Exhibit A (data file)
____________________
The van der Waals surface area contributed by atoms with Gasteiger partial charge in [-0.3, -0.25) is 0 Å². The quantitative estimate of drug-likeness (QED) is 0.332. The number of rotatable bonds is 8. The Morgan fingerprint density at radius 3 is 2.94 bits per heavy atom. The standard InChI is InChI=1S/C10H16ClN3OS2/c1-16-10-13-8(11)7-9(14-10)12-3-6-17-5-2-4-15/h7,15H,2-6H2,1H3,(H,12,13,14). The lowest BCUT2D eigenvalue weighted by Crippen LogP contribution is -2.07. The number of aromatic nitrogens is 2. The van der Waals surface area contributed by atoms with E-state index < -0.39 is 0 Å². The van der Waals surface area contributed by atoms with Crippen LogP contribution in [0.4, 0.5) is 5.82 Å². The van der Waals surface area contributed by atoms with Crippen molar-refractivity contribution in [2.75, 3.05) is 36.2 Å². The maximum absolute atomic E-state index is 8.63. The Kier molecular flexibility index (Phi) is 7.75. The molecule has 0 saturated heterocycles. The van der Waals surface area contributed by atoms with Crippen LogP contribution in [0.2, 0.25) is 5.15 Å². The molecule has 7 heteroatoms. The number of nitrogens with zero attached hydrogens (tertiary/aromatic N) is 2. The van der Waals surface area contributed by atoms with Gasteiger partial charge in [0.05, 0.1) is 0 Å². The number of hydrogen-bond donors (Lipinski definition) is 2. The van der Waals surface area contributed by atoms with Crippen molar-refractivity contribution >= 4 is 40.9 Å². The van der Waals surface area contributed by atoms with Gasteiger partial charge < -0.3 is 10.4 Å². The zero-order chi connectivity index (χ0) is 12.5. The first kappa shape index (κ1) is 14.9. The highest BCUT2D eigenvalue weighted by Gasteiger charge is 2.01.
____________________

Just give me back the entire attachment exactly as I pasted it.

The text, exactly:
The van der Waals surface area contributed by atoms with Gasteiger partial charge in [-0.3, -0.25) is 0 Å². The quantitative estimate of drug-likeness (QED) is 0.332. The number of rotatable bonds is 8. The Morgan fingerprint density at radius 3 is 2.94 bits per heavy atom. The standard InChI is InChI=1S/C10H16ClN3OS2/c1-16-10-13-8(11)7-9(14-10)12-3-6-17-5-2-4-15/h7,15H,2-6H2,1H3,(H,12,13,14). The lowest BCUT2D eigenvalue weighted by Crippen LogP contribution is -2.07. The number of aromatic nitrogens is 2. The van der Waals surface area contributed by atoms with E-state index < -0.39 is 0 Å². The van der Waals surface area contributed by atoms with Crippen LogP contribution in [0.4, 0.5) is 5.82 Å². The van der Waals surface area contributed by atoms with Crippen molar-refractivity contribution in [2.75, 3.05) is 36.2 Å². The maximum absolute atomic E-state index is 8.63. The Kier molecular flexibility index (Phi) is 7.75. The molecule has 0 saturated heterocycles. The van der Waals surface area contributed by atoms with Crippen LogP contribution in [0.2, 0.25) is 5.15 Å². The molecule has 7 heteroatoms. The number of nitrogens with zero attached hydrogens (tertiary/aromatic N) is 2. The van der Waals surface area contributed by atoms with Gasteiger partial charge in [0.05, 0.1) is 0 Å². The number of hydrogen-bond donors (Lipinski definition) is 2. The van der Waals surface area contributed by atoms with Crippen molar-refractivity contribution >= 4 is 40.9 Å². The van der Waals surface area contributed by atoms with Gasteiger partial charge < -0.3 is 10.4 Å². The zero-order chi connectivity index (χ0) is 12.5. The first kappa shape index (κ1) is 14.9. The highest BCUT2D eigenvalue weighted by Gasteiger charge is 2.01.